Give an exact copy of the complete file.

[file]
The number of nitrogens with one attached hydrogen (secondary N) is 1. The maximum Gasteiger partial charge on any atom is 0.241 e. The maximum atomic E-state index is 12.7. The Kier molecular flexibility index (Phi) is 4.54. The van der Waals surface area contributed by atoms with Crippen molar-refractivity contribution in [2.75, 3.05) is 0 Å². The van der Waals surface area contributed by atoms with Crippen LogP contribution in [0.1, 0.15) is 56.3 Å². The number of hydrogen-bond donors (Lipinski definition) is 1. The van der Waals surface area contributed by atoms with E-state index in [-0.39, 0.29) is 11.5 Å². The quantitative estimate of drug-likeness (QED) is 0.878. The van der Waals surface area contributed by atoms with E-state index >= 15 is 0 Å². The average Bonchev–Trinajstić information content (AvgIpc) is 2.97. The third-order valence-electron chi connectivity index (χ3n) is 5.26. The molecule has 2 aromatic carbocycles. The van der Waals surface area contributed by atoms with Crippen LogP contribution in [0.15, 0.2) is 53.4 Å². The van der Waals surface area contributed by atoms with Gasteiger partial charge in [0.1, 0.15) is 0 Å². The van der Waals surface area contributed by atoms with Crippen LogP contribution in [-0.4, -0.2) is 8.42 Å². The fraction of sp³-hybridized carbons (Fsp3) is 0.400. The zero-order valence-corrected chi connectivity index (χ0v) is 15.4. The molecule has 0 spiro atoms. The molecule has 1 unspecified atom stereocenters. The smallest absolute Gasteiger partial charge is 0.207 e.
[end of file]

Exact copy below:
The number of nitrogens with one attached hydrogen (secondary N) is 1. The maximum Gasteiger partial charge on any atom is 0.241 e. The maximum atomic E-state index is 12.7. The Kier molecular flexibility index (Phi) is 4.54. The van der Waals surface area contributed by atoms with Crippen molar-refractivity contribution in [2.75, 3.05) is 0 Å². The van der Waals surface area contributed by atoms with Crippen LogP contribution in [0.1, 0.15) is 56.3 Å². The number of hydrogen-bond donors (Lipinski definition) is 1. The van der Waals surface area contributed by atoms with E-state index in [-0.39, 0.29) is 11.5 Å². The quantitative estimate of drug-likeness (QED) is 0.878. The van der Waals surface area contributed by atoms with E-state index >= 15 is 0 Å². The average Bonchev–Trinajstić information content (AvgIpc) is 2.97. The third-order valence-electron chi connectivity index (χ3n) is 5.26. The molecule has 2 aromatic carbocycles. The van der Waals surface area contributed by atoms with Crippen LogP contribution in [0.15, 0.2) is 53.4 Å². The van der Waals surface area contributed by atoms with Gasteiger partial charge in [0.1, 0.15) is 0 Å². The van der Waals surface area contributed by atoms with Crippen LogP contribution in [-0.4, -0.2) is 8.42 Å². The fraction of sp³-hybridized carbons (Fsp3) is 0.400. The zero-order valence-corrected chi connectivity index (χ0v) is 15.4. The molecule has 0 spiro atoms. The molecule has 1 unspecified atom stereocenters. The smallest absolute Gasteiger partial charge is 0.207 e.